It has been a wild ride in the mobile world this year, as the pace of innovation has been going along at blistering speeds. Just think, at the beginning of the year, we were still drooling over the Motorola Droid, Microsoft was dead in the water with Windows Mobile, Palm was still puttering along as an independent company and everyone was wondering what Apple had up its sleeve for the next iPhone.
Well, the market has shifted dramatically and we’re now used to amazing smartphones and apps. In fact, if your device doesn’t have at least a 1 GHz processor and a 5-megapixel camera, it’s tough to even consider it a top-shelf device. We’re going to walk through some of the most important stories of 2010, in no particular order. Feel free to leave your comments if you think we left something out.
1. The iPhone 4 continues Apple’s hot streak
It’s hard to imagine it now, but it was only a few short years ago when there was plenty of doubt if Apple could succeed in the smartphone market. The logic went like this: you can’t just waltz into the mobile market with no experience (forget the Rokr) and expect to dominate.
Well, Apple has done quite nicely for itself in the smartphone space. The iPhone 4 continued the company’s hot streak despite a few bumps in the road. Thanks to the success of the device, Apple went from having 0% of the mobile market a few years ago to being the fourth-largest handset maker in the world. In. The. World.
The iPhone 4 was a special case, though. Unlike previous iPhone launches that were shrouded in the kind of secrecy that would leave the US government jealous and WikiLeaks frustrated, the iPhone 4 was outed online a few months before it was officially announced. An Apple employee left a testing unit at a bar, reportedly got drunk and left it behind. The device was subsequently nabbed and sold to a tech site.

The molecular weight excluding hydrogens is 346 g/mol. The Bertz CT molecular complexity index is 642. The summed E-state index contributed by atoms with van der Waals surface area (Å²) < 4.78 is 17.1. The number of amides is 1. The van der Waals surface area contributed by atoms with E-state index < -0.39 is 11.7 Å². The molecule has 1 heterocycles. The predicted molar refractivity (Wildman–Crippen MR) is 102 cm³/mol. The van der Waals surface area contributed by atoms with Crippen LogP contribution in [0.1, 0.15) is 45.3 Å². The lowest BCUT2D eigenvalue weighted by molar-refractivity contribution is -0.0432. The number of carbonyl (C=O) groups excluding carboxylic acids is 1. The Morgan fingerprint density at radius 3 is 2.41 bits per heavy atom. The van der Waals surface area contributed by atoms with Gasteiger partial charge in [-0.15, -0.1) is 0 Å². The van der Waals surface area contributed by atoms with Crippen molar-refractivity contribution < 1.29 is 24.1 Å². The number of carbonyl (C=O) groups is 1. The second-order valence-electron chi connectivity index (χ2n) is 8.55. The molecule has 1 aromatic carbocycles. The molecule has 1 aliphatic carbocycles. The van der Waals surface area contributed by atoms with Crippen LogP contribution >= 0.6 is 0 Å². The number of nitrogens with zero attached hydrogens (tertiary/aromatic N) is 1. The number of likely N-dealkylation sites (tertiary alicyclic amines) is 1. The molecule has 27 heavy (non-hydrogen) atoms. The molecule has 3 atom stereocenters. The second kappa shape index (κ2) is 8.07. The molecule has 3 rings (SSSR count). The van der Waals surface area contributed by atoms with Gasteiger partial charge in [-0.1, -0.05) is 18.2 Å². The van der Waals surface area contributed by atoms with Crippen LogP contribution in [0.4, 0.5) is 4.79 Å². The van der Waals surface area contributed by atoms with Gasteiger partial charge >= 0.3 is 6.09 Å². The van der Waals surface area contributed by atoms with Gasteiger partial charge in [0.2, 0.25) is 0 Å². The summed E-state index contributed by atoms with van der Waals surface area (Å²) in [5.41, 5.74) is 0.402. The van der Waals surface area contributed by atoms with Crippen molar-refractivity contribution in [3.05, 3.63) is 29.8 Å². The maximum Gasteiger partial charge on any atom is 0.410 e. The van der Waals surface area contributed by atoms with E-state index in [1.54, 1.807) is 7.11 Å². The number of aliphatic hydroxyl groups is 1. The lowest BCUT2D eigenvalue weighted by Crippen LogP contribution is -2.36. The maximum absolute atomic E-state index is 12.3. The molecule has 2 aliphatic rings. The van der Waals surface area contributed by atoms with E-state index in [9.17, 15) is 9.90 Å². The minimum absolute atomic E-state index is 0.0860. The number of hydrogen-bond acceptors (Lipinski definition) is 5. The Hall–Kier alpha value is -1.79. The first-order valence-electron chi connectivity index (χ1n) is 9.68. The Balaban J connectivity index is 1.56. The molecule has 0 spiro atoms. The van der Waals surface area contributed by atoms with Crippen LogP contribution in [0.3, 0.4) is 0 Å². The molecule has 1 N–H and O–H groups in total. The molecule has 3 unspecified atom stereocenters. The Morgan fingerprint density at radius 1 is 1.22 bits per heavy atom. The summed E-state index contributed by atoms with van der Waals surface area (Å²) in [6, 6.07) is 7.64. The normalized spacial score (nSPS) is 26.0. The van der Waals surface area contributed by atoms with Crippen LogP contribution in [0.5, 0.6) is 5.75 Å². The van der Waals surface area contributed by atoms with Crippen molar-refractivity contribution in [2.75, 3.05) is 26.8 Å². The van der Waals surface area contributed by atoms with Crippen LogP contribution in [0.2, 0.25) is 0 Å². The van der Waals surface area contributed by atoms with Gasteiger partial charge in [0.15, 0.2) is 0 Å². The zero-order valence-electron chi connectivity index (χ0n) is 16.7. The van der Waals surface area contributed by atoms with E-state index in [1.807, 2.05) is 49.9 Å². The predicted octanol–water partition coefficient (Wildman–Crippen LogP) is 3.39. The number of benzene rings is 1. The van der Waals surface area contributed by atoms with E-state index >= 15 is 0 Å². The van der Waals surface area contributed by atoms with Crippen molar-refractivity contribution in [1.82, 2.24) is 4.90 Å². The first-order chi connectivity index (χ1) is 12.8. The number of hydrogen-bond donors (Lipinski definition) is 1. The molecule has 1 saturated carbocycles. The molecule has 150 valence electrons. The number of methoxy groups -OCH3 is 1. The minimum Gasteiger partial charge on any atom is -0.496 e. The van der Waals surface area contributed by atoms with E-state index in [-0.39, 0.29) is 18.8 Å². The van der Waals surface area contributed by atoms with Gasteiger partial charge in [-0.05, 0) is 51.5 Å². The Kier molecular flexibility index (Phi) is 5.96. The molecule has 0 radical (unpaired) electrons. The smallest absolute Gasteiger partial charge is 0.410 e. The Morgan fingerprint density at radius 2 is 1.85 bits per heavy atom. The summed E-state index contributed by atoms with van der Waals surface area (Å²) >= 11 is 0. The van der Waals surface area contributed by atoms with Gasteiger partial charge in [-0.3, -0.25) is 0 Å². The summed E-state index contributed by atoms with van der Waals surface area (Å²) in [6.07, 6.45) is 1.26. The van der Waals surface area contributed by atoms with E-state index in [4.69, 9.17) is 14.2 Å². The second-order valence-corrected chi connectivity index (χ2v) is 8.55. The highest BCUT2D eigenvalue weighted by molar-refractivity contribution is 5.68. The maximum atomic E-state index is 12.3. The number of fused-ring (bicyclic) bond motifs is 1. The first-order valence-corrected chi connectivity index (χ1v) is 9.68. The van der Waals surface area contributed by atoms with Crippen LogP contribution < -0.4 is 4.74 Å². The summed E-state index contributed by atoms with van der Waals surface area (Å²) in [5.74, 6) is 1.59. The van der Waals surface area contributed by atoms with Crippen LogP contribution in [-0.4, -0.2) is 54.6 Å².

The leaked photos and videos didn’t hurt the anticipation for the June introduction. As expected, the iPhone 4 boasted a radical redesign with a Retina Display, front-facing camera for video calls, a glass back and an external stainless steel band which doubled as the antenna. Oh, the antenna …
It turns out that a portion of iPhone 4 customers could hold the phone in a certain way to make the device lose cellular reception. Apple addressed this AntennaGate issue in multiple ways: it said many of the competitors had the same problems, adjusted the way its software displayed cell phone signals and it offered free cases to users for a defined period.
The online iPhone 4 leak and ensuing AntennaGate issue didn’t do much to stop the iPhone 4 momentum, as the company was able to ship more than 14 million of these things in a quarter and it may wind up shipping more in the fourth quarter thanks to the holidays and the strong reception in China.
The one dark mark on Apple’s record this year is that it failed to get out the white iPhone, a device that may never see the light of day.
There are loud rumors that the iPhone will finally land on Verizon as early as January and that could only boost Apple’s marketshare in 2011.